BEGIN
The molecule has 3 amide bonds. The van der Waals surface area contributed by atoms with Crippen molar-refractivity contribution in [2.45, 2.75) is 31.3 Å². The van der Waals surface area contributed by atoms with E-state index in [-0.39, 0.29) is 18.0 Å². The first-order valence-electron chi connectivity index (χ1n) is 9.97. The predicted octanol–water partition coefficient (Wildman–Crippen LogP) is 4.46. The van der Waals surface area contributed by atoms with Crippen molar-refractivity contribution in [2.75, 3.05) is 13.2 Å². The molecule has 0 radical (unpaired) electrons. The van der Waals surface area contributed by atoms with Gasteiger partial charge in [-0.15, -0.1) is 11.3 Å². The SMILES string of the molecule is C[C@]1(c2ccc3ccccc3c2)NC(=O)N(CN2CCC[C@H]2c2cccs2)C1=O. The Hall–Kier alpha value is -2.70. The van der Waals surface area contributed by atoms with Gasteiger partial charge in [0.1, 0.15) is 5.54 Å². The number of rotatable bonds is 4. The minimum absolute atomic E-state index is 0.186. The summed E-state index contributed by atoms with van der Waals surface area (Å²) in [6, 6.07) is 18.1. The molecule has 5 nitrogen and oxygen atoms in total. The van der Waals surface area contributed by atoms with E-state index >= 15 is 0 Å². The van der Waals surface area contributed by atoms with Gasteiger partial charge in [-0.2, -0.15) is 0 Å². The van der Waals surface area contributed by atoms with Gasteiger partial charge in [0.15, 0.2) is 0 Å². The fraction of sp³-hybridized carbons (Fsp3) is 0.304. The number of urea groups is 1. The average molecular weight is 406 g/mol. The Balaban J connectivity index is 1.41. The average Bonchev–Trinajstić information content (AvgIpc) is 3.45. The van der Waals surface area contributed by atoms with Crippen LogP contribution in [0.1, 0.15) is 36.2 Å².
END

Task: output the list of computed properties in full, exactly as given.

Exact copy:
The molecule has 3 amide bonds. The van der Waals surface area contributed by atoms with Crippen molar-refractivity contribution in [2.45, 2.75) is 31.3 Å². The van der Waals surface area contributed by atoms with E-state index in [-0.39, 0.29) is 18.0 Å². The first-order valence-electron chi connectivity index (χ1n) is 9.97. The predicted octanol–water partition coefficient (Wildman–Crippen LogP) is 4.46. The van der Waals surface area contributed by atoms with Crippen molar-refractivity contribution in [2.75, 3.05) is 13.2 Å². The molecule has 0 radical (unpaired) electrons. The van der Waals surface area contributed by atoms with Gasteiger partial charge in [-0.15, -0.1) is 11.3 Å². The SMILES string of the molecule is C[C@]1(c2ccc3ccccc3c2)NC(=O)N(CN2CCC[C@H]2c2cccs2)C1=O. The Hall–Kier alpha value is -2.70. The van der Waals surface area contributed by atoms with Gasteiger partial charge in [0.1, 0.15) is 5.54 Å². The number of rotatable bonds is 4. The minimum absolute atomic E-state index is 0.186. The summed E-state index contributed by atoms with van der Waals surface area (Å²) in [6, 6.07) is 18.1. The molecule has 5 nitrogen and oxygen atoms in total. The van der Waals surface area contributed by atoms with E-state index >= 15 is 0 Å². The van der Waals surface area contributed by atoms with Gasteiger partial charge in [-0.2, -0.15) is 0 Å². The van der Waals surface area contributed by atoms with Gasteiger partial charge in [0.15, 0.2) is 0 Å². The fraction of sp³-hybridized carbons (Fsp3) is 0.304. The number of urea groups is 1. The average molecular weight is 406 g/mol. The Balaban J connectivity index is 1.41. The average Bonchev–Trinajstić information content (AvgIpc) is 3.45. The van der Waals surface area contributed by atoms with Crippen LogP contribution in [0.1, 0.15) is 36.2 Å².